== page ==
volokh at mail.law.ucla.edu
Wed Nov 21 17:49:38 PST 2001
Sorry -- reminds me to be more explicit in my posts. My point is simply
that Alan Armstrong's argument about the need to let leaders of religious
organizations tell their members about politicians' behavior applies equally
to leaders of secular organizations. The requirement that tax-exempt
organizations not engage in political commentary might permissibly be
applied to both, or one might repeal it as to both. But I don't see an
adequate justification for applying it only to religious organizations and
not secular ones, or vice versa; and I think such a distinction would
violate the Free Speech Clause and either the Establishment Clause or the
Free Exercise Clause (or perhaps even both).
> -----Original Message-----
> From: Law & Religion issues for Law Academics
> [mailto:RELIGIONLAW at listserv.ucla.edu]On Behalf Of James Maule
> Sent: Wednesday, November 21, 2001 5:14 PM
> To: RELIGIONLAW at listserv.ucla.edu
> Subject: Re: religious favoritism?
> I assume you're raising this as a First Amendment issue? Or are
> you raising it as a tax policy issue?
> In other words, if it is permissible to restrict the speech of
> all tax-exempt organizations (do organizations have First
> Amendment rights? Or do we look through to the membership and
> consider the restriction to be a restriction on the members? Even
> though the members can speak in their individual capacity without
> affecting the organization's status?), then is there a problem in
> restricting non-religious tax exempt organizations and not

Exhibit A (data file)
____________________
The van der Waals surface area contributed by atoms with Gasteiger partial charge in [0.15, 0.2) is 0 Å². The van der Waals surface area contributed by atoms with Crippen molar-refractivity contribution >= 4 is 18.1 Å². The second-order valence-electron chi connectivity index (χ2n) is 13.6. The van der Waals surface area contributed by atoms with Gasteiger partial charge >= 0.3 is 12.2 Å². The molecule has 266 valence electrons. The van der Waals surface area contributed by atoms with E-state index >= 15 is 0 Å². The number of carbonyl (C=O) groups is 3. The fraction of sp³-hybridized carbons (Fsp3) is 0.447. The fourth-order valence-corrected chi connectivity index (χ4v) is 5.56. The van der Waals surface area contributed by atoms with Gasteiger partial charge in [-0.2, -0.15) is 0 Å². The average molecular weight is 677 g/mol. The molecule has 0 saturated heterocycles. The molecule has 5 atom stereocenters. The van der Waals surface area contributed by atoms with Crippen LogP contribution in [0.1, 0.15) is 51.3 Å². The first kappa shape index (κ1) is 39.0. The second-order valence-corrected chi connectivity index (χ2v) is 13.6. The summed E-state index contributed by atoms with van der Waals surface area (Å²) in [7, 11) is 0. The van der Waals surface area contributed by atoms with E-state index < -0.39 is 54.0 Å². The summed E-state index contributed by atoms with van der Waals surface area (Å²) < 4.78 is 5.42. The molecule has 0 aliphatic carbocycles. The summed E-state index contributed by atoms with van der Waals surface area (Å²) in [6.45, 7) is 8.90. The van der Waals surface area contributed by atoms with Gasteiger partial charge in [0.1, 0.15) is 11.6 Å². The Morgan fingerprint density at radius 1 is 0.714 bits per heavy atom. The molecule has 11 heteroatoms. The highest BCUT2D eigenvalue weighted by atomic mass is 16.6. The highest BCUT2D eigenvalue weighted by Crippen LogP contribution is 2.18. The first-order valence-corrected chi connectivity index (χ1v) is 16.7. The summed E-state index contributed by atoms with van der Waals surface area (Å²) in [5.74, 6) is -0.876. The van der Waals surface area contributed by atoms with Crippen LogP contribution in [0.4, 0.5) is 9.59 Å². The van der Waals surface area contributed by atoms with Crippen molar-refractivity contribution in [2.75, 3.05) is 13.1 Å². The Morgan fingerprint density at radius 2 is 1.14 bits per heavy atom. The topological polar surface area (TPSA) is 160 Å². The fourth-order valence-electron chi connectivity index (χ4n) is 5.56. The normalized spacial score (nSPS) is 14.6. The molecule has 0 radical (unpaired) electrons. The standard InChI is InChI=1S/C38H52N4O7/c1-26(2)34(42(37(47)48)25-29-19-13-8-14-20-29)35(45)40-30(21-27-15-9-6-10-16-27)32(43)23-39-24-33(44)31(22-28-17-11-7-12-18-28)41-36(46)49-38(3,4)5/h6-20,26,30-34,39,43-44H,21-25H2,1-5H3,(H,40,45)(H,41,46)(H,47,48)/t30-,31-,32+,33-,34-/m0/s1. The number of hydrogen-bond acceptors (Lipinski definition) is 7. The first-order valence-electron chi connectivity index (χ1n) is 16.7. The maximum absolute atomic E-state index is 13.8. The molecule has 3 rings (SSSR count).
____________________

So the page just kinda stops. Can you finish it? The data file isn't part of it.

> restricting religious ones? Isn't that another variation of the
> EC v. FE clause tension?
> Assuming it is Constitutionally permissible to restrict
> non-religious organizations and not religious ones, does this
> make good policy sense? Just because it can be done doesn't mean
> it should. If the opinions of clergy are important, why not the
> opinions of other organizations that are no less involved in
> social issues?
> A tidbit: Bruce Hopkins (the foremost national expert on the
> tax-exempt organization issues) says this in his 2d ed. of The
> Law of Tax-Exempt Organizations about the restriction: "This
> proposal was made in an attempt to curb the activities of a
> private foundation in Texas that Senator Johnson believed had
> provided indirect financial support to his opponent in an
> election." No cites given. (It's interesting how many tax
> provisions have their origins in some isolated incident.....)
> Jim Maule
> Professor of Law, Villanova University School of Law
> Villanova PA 19085
> maule at law.villanova.edu
> President, TaxJEM Inc (computer assisted tax law instruction)
Publisher, JEMBook Publishing Co. (www.jembook.com)
Owner/Developer, TaxCruncherPro (www.taxcruncherpro.com)
Maule Family Archivist & Genealogist (www.maulefamily.com)
>>> volokh at MAIL.LAW.UCLA.EDU 11/21/01 03:45PM >>>
Why shouldn't the leader of a nonreligious association (ACLU, NRA,
likewise be able to tell his members that a politician's position is
inconsitent with the association's beliefs ("e.g., you should not vote for a
known violator of civil rights"), without losing the exemption?
> I thought Congress was going to repeal the law that Johnson got passed
> before he was president.
> A preacher should be able to tell the congregation that a politician's
> position is inconsistent with the religious organization's belief without
> losing the exemption.
> e.g. "You should not vote for a known sinner. Adultery is a sin and Joe
> Shmoe has committed adultery."
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